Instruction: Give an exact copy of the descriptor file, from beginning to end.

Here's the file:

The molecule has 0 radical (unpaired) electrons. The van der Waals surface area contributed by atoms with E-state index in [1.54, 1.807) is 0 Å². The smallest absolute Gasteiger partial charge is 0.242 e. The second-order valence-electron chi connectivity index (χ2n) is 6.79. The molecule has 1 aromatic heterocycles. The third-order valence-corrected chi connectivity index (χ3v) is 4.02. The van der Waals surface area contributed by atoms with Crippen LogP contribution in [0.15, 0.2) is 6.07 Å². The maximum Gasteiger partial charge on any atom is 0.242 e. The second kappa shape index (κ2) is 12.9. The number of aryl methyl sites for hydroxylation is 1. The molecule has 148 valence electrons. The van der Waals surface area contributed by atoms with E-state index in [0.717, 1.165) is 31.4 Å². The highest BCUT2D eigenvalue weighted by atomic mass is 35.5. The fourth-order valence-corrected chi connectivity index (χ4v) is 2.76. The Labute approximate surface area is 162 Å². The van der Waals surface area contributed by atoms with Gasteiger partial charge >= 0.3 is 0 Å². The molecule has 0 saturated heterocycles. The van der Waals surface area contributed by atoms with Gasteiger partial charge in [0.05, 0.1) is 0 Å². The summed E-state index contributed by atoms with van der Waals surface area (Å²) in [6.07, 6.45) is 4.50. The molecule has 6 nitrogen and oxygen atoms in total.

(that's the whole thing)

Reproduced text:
The molecule has 0 radical (unpaired) electrons. The van der Waals surface area contributed by atoms with E-state index in [1.54, 1.807) is 0 Å². The smallest absolute Gasteiger partial charge is 0.242 e. The second-order valence-electron chi connectivity index (χ2n) is 6.79. The molecule has 1 aromatic heterocycles. The third-order valence-corrected chi connectivity index (χ3v) is 4.02. The van der Waals surface area contributed by atoms with Crippen LogP contribution in [0.15, 0.2) is 6.07 Å². The maximum Gasteiger partial charge on any atom is 0.242 e. The second kappa shape index (κ2) is 12.9. The number of aryl methyl sites for hydroxylation is 1. The molecule has 148 valence electrons. The van der Waals surface area contributed by atoms with E-state index in [0.717, 1.165) is 31.4 Å². The highest BCUT2D eigenvalue weighted by atomic mass is 35.5. The fourth-order valence-corrected chi connectivity index (χ4v) is 2.76. The Labute approximate surface area is 162 Å². The van der Waals surface area contributed by atoms with Gasteiger partial charge >= 0.3 is 0 Å². The molecule has 0 saturated heterocycles. The van der Waals surface area contributed by atoms with Gasteiger partial charge in [0.05, 0.1) is 0 Å². The summed E-state index contributed by atoms with van der Waals surface area (Å²) in [6.07, 6.45) is 4.50. The molecule has 6 nitrogen and oxygen atoms in total.